Words fail me here to describe the genius of the nAdajyOti! Who else could think of SUCH a chittaswaram, whose graham is beautiful AND complicated at the same time. Needless to say, this would challenge the singer quite a lot, especially if the swara and graham are sung interchangeably! A novel concept! Beauty non-pareil, brought out even in an asampoorNa vivAdi mELam!

As I mentioned earlier, I seek further enlightenment on this graham aspect of it. But as a layman, this is astounding stuff. The mood I see in the tempo and effulgence of the swaram and its graham, is that of a troubled stream torn up in two opposite directions of confusion, so typical of samsAra, seeking refuge in AnjanEya, the one who is free from worldly attachments.

On a side note, as a dvaitin, I am also VERY tempted to argue that the "reflection" (actually translation, speaking strictly) of the swara to yield its 'graha', denotes the 'image-reflection' (bimba-pratibimba) nature of rAmachandra and his bhakta, AnjanEya - a kind perennial master-slave relationship, if you will! IShAvAsyOpaniShat says - tamEva bhAntam anubhAti sarvam, tasya bhAsA sarvam idam vibhAti - It is following Him, the self-shining supreme, that all shines (dependently). It is because of his shine that all else shines. The swara-graham, somehow, for me awakens and underlines in me, those golden words of the IshAvAsyOpaniShat. I may be extrapolating, but that's just what I feel. Opinions may differ!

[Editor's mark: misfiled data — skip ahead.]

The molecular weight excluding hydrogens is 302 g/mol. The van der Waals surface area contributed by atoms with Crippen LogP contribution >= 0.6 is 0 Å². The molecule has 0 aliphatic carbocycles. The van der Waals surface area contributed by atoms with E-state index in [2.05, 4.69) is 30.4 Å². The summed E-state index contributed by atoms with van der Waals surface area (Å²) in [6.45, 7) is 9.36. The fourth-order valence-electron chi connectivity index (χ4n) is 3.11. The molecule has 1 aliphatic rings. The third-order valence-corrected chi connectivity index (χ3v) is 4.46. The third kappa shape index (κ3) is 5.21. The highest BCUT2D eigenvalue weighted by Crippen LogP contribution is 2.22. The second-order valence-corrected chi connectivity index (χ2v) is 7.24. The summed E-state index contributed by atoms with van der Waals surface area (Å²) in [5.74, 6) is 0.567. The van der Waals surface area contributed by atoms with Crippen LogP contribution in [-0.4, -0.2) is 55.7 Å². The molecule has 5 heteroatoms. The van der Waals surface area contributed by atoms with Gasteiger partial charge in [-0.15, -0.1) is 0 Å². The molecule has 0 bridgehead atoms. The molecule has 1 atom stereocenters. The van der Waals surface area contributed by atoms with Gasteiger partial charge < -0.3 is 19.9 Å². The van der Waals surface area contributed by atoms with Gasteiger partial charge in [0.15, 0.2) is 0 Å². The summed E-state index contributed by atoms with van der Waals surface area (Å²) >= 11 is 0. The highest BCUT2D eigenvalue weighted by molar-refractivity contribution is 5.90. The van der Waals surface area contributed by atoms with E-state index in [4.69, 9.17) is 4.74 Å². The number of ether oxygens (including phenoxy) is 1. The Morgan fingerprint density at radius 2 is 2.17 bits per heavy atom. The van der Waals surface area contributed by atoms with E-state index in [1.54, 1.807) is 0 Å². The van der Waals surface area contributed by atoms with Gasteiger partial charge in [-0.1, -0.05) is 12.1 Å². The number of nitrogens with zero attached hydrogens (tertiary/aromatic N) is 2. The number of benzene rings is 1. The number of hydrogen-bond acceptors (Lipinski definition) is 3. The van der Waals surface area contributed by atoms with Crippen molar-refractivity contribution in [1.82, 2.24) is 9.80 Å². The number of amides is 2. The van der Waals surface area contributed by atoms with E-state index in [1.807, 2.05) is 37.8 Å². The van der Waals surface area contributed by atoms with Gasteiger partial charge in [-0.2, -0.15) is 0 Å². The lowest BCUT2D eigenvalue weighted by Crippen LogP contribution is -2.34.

In all, this song comes about a beautiful treatise on a very unheard, undealt with rAga. It is prudent to point out here, the genius of the vAggEyakAras who bring out different emotions with the same swarams. While Dikshitar exploits the asampoorNa mELam effectively to produce 'shAnta' rasa, peace, shyAmAshAstrI uses the same notes in kalgaDa (pArvati ninnu) to convey a sense of distress, fear and appeal for refuge in the divine Goddess.

Evidently, all we, as mere mortals, can do, is pray to such divine demigods to grant us more bhakti in AnjAnEya, and his master, Lord rAma.

rAmachandra-bhaktam bhaja mAnasa......hanUmantam SrI....


Musical Scientist said...

Dearest SK..brilliant post!! I just now downloaded and listened to your version of the krithi..beautiful :).

Very apt allusions to the upanishads and being a dvaitin, you definitely seem to have enjoyed the krithi a lot :).

Regarding the swaram/graham pattern, I have always been wondering what is the concept/principle behind in, why is dIkshitar employing it(some anulOmam-vilOmam)? I sincerely hope someone knowledgeable reads this post and replies. Incase you haven't noticed already, dIkshitar has used the same concept in gunijanAdi (gurjari) and sadA vinata sAdarE (rEvagupti) too. In rAmacandrabhaktam, we can see that he uses a half-octave shift for the graham-swaram combo (P-->S, M-->N, etc). In the gurjari and rEvagupti krithis, he has used just a mono-note shift (S-->R, R-->G etc). The gurjari krithi has a massive muktAyi type of svaram running for four Avarthanams..totaal shtud it is..check it out if u havent already.

Anyway..I request you to please, please post more often. More turkeys should get mukti, not only during thanksgiving but throughout the year :) :).


nandita said...

A brilliant and very illuminating post as always. I had recently watched a clipping of TM Krishna explaining and singing this composition and didn't follow the Griha Swara concept very well. Your post throws a little more light on it. This is the clipping I am talking about it :

Shreekrishna said...

Thanks for your appreciation, Sai and Nandita.

@ Sai,
I'd love to post more often but time is always a major constraint, especially with the next week being dead week! I'm planning to take up the unheard trilOchana-mohinIm in bhairavI next. The navagrahas are pending too :-/

@ Nandita,
I had somehow missed TMK's rendition! Glad to know that there is a rendition out there. For a long time, this song was on our "hit-list" and I was promising Sai that I'd refurbish this! Thanks for the link!